[SanchezdelPulgar2013] del Pulgar}, J.. {Sánchez, C.. Soukoulis, A.. I. Carrapiso, L.. Cappellin, P.. Granitto, E.. Aprea, A.. Romano, F.. Gasperi, and F.. Biasioli, "Effect of the pig rearing system on the final volatile profile of Iberian dry-cured ham as detected by PTR-ToF-MS.", Meat Sci, vol. 93, no. 3: IASMA Research and Innovation Centre, Fondazione Edmund Mach, Food Quality and Nutrition Department, Via E. Mach, 1, 38010S. Michele a/A, Italy., pp. 420–428, Mar, 2013.
Link: http://dx.doi.org/10.1016/j.meatsci.2012.10.003
Abstract
The volatile compound profile of dry-cured Iberian ham lean and subcutaneous fat from pigs fattened outdoors on acorn and pasture (Montanera) or on high-oleic concentrated feed (Campo) was investigated by proton transfer reaction time-of-flight mass spectrometry. In addition to the usual proton transfer ionization the novel switchable reagent ions system was implemented which allows the use of different precursor ions (H(3)O(+), NO(+) and O(2)(+)). The analysis of the lean and subcutaneous fat volatile compounds allowed a good sample discrimination according to the diet. Differences were evident for several classes of compounds: in particular, Montanera hams showed higher concentrations of aldehydes and ketones and lower concentrations of sulfur-containing compounds compared to Campo hams. The use of NO(+) as precursor ion confirmed the results obtained with H(3)O(+) in terms of classification capability and provides additional analytical insights.
[Manoukian2013] Manoukian, A.., E.. Quivet, B.. Temime-Roussel, M.. Nicolas, F.. Maupetit, and H.. Wortham, "Emission characteristics of air pollutants from incense and candle burning in indoor atmospheres.", Environ Sci Pollut Res Int, vol. -: Aix Marseille Université, CNRS, LCE, FRE 3416, 13331, Marseille Cedex 03, France., pp. -, Jan, 2013.
Link: http://dx.doi.org/10.1007/s11356-012-1394-y
Abstract
Volatile organic compounds (VOCs) and particles emitted by incense sticks and candles combustion in an experimental room have been monitored on-line and continuously with a high time resolution using a state-of-the-art high sensitivity-proton transfer reaction-mass spectrometer (HS-PTR-MS) and a condensation particle counter (CPC), respectively. The VOC concentration-time profiles, i.e., an increase up to a maximum concentration immediately after the burning period followed by a decrease which returns to the initial concentration levels, were strongly influenced by the ventilation and surface interactions. The obtained kinetic data set allows establishing a qualitative correlation between the elimination rate constants of VOCs and their physicochemical properties such as vapor pressure and molecular weight. The emission of particles increased dramatically during the combustion, up to 9.1(±0.2) x 10(4) and 22.0(±0.2) x 10(4) part cm(-3) for incenses and candles, respectively. The performed kinetic measurements highlight the temporal evolution of the exposure level and reveal the importance of ventilation and deposition to remove the particles in a few hours in indoor environments.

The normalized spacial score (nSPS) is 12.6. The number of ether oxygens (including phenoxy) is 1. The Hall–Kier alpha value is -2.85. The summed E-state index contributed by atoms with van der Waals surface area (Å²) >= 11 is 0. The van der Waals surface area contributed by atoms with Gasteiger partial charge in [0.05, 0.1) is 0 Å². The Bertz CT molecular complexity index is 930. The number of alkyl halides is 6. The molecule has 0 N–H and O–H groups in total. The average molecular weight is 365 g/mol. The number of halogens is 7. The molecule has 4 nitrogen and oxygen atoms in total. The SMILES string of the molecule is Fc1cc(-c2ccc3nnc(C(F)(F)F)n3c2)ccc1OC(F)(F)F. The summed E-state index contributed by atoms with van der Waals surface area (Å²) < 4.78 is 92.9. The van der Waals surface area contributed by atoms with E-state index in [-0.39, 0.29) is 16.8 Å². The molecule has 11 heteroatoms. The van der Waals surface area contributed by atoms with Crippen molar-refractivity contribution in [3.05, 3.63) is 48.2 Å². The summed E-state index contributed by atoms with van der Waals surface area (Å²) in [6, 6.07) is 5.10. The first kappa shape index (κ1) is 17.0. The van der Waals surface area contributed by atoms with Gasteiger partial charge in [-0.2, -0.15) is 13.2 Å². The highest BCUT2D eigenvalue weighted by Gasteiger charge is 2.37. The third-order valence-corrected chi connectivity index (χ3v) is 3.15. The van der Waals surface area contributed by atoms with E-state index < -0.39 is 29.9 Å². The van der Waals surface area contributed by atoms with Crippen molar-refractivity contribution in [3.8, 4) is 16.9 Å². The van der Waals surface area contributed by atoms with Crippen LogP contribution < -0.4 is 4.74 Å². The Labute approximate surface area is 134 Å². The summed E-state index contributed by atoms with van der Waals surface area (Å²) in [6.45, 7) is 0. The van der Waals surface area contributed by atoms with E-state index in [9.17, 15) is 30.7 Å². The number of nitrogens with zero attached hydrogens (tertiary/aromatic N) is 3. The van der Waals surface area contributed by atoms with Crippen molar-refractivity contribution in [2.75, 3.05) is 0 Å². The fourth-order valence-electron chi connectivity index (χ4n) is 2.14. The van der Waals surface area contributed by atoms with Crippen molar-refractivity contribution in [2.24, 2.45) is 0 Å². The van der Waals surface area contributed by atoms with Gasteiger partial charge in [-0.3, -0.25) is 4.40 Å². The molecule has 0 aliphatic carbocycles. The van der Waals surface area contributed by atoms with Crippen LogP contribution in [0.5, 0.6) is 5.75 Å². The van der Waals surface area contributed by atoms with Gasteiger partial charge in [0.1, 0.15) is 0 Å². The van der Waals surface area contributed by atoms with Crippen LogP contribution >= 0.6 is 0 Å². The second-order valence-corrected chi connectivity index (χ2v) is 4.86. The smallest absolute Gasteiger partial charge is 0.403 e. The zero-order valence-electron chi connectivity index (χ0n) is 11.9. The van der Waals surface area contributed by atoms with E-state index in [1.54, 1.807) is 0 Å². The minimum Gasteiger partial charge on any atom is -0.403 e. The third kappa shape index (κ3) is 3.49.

[1696] López-Aparicio, S.., and C.. Hak, "Evaluation of the use of bioethanol fuelled buses based on ambient air pollution screening and on-road measurements.", Sci Total Environ, vol. 452-453, pp. 40–49, May, 2013.
Link: http://dx.doi.org/10.1016/j.scitotenv.2013.02.046
Abstract
<p>Mitigation measures to reduce greenhouse gas emissions may have adverse effects on urban air quality and human exposure to harmful pollutants. The use of bioethanol fuelled vehicles is increasing worldwide and may create new undesired pollution effects. Different measurement campaigns were performed in a pilot study to contribute to the understanding of the consequences associated with the use of bioethanol blended fuel (E95) on a series of pollutants. Ambient screening measurements of NO2, O3, acetic acid, formaldehyde and acetaldehyde were performed at different urban locations, exposed and not exposed to the circulation of bioethanol buses. In addition, volatile organic compounds were measured at the exhaust pipe of a bioethanol fuelled bus, both under idling conditions (carbonyls; DNPH cartridge) and under on-road driving conditions applying online monitoring (PTR-TOF). Higher ambient acetaldehyde values were measured at locations exposed to bioethanol fuelled buses than at locations not exposed, and very high acetaldehyde and acetic acid values were measured from the exhaust pipe during driving conditions (acetaldehyde&gt;150 ppm; acetic acid &asymp; 20-30 ppm) and modelled at close distance to the bioethanol bus. Human exposure to high concentration of acetaldehyde is expected, and it may involve a significantly increased chance in developing cancer. The high concentration of acetic acid will involve odour annoyance and significant material degradation or corrosion.</p>
[Raseetha2013] Raseetha, S., I. Oey, DJ. Burritt, S. Heenan, and N. Hamid, "Evolution of antioxidant enzymes activity and volatile release during storage of processed broccoli ( Brassica oleracea L. italica)", LWT-Food Science and Technology: Elsevier, 2013.
Link: http://www.sciencedirect.com/science/article/pii/S0023643813001886
Abstract